I find it interesting that the writer of matthew refers to "matthew" in the third person. Matthew claims jesus was born in "the days of herod the king." Yet Herod died in 4 BCE. Luke reports that jesus was born "when Cyrenius (Quirinius) was governor of Syria." Cyrenius became governor of Syria in 6 CE...that is a discrepancy of 9 years. Luke says Jesus was born during a roman census, and it is true there was a census in 6 CE. This would have been when jesus was 9 years old according to matthew. There is no evidence of an earlier census during the reign of Augustine. Which is true?

Matthew also reports that Herod slaughtered all first born in the land in order to execute jesus. No historian, contemporary or later, ever mentions this alleged genocide, an event that should have caught someones attention....like the many miraculous stories of jesus, no one at the time thought they were cool enough to record...odd don't you think?

Mark: Most modern scholars reject the tradition which ascribes it to Mark the Evangelist, the companion of Peter, and regard it as the work of an unknown author working with various sources including collections of miracle stories, controversy stories, parables, and a passion narrative. Mark is the oldest of the synoptic gospels, of which the authors of matthew, and luke based their stories. All scholars agree that the last 12 verses of Mark, are highly dubious and are considered interpolations. The earliest ancient documents of mark end right after the women find the empty tomb. This means that in the first biography, on which the others based their reports, there is no post-resurrection appearance or ascension of jesus.

Luke: Tradition holds that the text was written by Luke the companion of Paul (named in Colossians 4:14). However, many modern scholars reject this view. The most probable date for Luke-Acts is around 80-100 CE, the anonymous author using as his sources the Gospel of Mark, a sayings collection called Q, and some unique Lukan material called the L source.

The author is not named in either volume. According to a Church tradition dating from the 2nd century, he was the Luke named as a companion of Paul in three of the letters attributed to Paul himself; this view is still sometimes advanced, but "a critical consensus emphasizes the countless contradictions between the account in Acts and the authentic Pauline letters." (An example can be seen by comparing Acts' accounts of Paul's conversion (Acts 9:1-31, 22:6-21, and 26:9-23) with Paul's own statement that he remained unknown to Christians in Judea after that event (Galatians 1:17-24).)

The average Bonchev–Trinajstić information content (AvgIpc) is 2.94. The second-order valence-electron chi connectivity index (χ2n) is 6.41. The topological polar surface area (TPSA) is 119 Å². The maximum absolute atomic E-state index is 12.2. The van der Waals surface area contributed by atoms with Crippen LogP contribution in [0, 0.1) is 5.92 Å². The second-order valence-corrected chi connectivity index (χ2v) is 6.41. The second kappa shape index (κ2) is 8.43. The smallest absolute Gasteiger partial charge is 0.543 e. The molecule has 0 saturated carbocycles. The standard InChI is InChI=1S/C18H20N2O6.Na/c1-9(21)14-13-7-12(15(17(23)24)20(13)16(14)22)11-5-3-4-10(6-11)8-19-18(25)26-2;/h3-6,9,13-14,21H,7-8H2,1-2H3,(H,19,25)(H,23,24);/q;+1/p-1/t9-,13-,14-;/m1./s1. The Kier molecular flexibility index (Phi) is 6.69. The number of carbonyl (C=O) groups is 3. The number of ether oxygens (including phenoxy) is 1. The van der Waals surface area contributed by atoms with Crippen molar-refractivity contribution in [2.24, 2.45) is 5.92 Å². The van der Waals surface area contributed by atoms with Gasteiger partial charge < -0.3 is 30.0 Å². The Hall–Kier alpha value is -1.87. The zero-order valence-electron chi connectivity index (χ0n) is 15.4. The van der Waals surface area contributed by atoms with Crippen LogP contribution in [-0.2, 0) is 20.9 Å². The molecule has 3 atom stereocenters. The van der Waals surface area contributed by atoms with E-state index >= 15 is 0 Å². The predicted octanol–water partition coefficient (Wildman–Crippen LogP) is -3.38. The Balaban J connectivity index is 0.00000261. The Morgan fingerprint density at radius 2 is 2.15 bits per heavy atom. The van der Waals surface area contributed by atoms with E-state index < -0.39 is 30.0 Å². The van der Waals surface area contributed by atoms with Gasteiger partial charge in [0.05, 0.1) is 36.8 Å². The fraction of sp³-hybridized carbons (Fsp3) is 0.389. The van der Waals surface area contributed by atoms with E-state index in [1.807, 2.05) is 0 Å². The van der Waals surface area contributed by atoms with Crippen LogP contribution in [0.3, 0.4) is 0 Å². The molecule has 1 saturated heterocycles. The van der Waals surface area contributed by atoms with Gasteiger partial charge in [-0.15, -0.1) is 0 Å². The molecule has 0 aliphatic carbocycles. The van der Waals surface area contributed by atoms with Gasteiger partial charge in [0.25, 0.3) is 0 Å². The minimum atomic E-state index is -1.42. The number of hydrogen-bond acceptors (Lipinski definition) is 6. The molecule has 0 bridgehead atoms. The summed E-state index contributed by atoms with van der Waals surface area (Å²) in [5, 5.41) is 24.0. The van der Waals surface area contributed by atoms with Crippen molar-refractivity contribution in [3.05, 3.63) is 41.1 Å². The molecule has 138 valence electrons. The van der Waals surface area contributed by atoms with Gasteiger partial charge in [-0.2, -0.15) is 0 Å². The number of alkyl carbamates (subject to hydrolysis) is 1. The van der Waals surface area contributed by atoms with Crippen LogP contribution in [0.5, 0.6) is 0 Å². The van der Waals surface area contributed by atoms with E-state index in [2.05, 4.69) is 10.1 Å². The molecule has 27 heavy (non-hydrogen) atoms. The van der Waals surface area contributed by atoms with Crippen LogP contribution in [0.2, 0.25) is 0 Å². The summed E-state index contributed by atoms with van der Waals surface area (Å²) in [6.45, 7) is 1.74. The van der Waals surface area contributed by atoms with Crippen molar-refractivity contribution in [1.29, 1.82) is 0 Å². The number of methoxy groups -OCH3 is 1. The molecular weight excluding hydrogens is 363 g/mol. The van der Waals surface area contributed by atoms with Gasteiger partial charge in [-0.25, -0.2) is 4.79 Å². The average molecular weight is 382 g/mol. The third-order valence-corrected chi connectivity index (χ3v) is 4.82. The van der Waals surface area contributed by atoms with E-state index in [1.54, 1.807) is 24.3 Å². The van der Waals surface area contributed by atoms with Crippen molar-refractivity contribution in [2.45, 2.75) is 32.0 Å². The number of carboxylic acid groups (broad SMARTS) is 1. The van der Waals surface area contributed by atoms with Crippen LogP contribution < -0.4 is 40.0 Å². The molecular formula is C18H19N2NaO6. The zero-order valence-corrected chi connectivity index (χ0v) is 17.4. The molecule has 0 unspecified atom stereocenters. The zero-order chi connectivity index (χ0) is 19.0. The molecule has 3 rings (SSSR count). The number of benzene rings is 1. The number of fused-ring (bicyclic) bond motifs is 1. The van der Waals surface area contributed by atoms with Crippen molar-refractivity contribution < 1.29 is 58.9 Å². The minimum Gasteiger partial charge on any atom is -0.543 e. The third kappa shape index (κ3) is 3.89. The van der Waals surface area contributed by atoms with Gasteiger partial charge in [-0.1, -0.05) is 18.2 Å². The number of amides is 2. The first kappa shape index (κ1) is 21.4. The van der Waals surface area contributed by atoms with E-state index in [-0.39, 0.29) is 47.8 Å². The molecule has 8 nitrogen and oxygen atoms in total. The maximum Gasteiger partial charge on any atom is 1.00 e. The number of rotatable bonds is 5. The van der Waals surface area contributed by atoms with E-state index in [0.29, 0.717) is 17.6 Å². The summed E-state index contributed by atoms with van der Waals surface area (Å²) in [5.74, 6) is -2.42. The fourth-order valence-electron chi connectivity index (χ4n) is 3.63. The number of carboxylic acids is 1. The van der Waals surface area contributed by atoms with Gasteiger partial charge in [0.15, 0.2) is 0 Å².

He admired Paul, but his theology was significantly different from Paul's on key points and he does not (in Acts) represent Paul's views accurately. In summary, the Gospel of Luke was written by an anonymous author. The Gospel wasn't written and does not claim to be written by direct witnesses to the reported events.

He was educated, a man of means, probably urban, and someone who respected manual work, although not a worker himself; this is significant, because more high-brow writers of the time looked down on the artisans and small business-people who made up the early church of Paul and were presumably Luke's audience.

Most experts date the composition of Luke-Acts to around 80-90 CE, although some suggest 90-110. The eclipse of the traditional attribution to Luke the companion of Paul has meant that an early date for the gospel is now rarely put forward. There is evidence, both textual (the conflicts between Western and Alexandrian manuscript families) and from the Marcionite controversy (Marcion was a 2nd-century heretic who produced his own version of Christian scripture based on Luke's gospel and Paul's epistles) that Luke-Acts was still being substantially revised well into the 2nd century.

John: The gospel identifies its author as "the disciple whom Jesus loved." Although the text does not name this disciple, by the beginning of the 2nd century, a tradition had begun to form which identified him with John the Apostle, one of the Twelve (Jesus' innermost circle). Although some notable New Testament scholars affirm traditional Johannine scholarship, the majority do not believe that John or one of the Apostles wrote it, and trace it instead to a "Johannine community" which traced its traditions to John.